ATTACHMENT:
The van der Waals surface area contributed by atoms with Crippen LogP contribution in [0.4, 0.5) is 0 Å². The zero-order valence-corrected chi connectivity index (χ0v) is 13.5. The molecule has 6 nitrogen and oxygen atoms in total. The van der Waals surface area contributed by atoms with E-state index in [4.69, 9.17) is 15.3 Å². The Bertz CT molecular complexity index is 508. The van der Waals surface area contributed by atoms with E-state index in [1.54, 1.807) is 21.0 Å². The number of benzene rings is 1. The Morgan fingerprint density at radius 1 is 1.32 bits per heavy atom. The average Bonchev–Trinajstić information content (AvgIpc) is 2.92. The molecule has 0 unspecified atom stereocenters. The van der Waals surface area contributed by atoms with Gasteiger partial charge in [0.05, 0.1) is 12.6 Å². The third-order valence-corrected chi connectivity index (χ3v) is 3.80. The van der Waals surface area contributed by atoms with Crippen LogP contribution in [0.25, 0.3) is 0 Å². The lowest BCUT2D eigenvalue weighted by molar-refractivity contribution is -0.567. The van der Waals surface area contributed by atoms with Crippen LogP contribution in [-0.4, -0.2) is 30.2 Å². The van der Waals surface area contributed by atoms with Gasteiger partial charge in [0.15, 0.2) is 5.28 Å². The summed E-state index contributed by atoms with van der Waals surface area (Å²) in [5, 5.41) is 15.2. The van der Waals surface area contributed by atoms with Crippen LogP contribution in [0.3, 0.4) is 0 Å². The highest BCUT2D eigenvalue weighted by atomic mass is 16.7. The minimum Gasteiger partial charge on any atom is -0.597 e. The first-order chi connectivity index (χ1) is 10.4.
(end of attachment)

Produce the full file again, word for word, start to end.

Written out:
The van der Waals surface area contributed by atoms with Crippen LogP contribution in [0.4, 0.5) is 0 Å². The zero-order valence-corrected chi connectivity index (χ0v) is 13.5. The molecule has 6 nitrogen and oxygen atoms in total. The van der Waals surface area contributed by atoms with E-state index in [4.69, 9.17) is 15.3 Å². The Bertz CT molecular complexity index is 508. The van der Waals surface area contributed by atoms with E-state index in [1.54, 1.807) is 21.0 Å². The number of benzene rings is 1. The Morgan fingerprint density at radius 1 is 1.32 bits per heavy atom. The average Bonchev–Trinajstić information content (AvgIpc) is 2.92. The molecule has 0 unspecified atom stereocenters. The van der Waals surface area contributed by atoms with Gasteiger partial charge in [0.05, 0.1) is 12.6 Å². The third-order valence-corrected chi connectivity index (χ3v) is 3.80. The van der Waals surface area contributed by atoms with Crippen LogP contribution in [0.25, 0.3) is 0 Å². The lowest BCUT2D eigenvalue weighted by molar-refractivity contribution is -0.567. The van der Waals surface area contributed by atoms with Crippen LogP contribution in [-0.4, -0.2) is 30.2 Å². The van der Waals surface area contributed by atoms with Gasteiger partial charge in [0.15, 0.2) is 5.28 Å². The summed E-state index contributed by atoms with van der Waals surface area (Å²) in [5, 5.41) is 15.2. The van der Waals surface area contributed by atoms with Crippen LogP contribution in [0.3, 0.4) is 0 Å². The highest BCUT2D eigenvalue weighted by atomic mass is 16.7. The minimum Gasteiger partial charge on any atom is -0.597 e. The first-order chi connectivity index (χ1) is 10.4.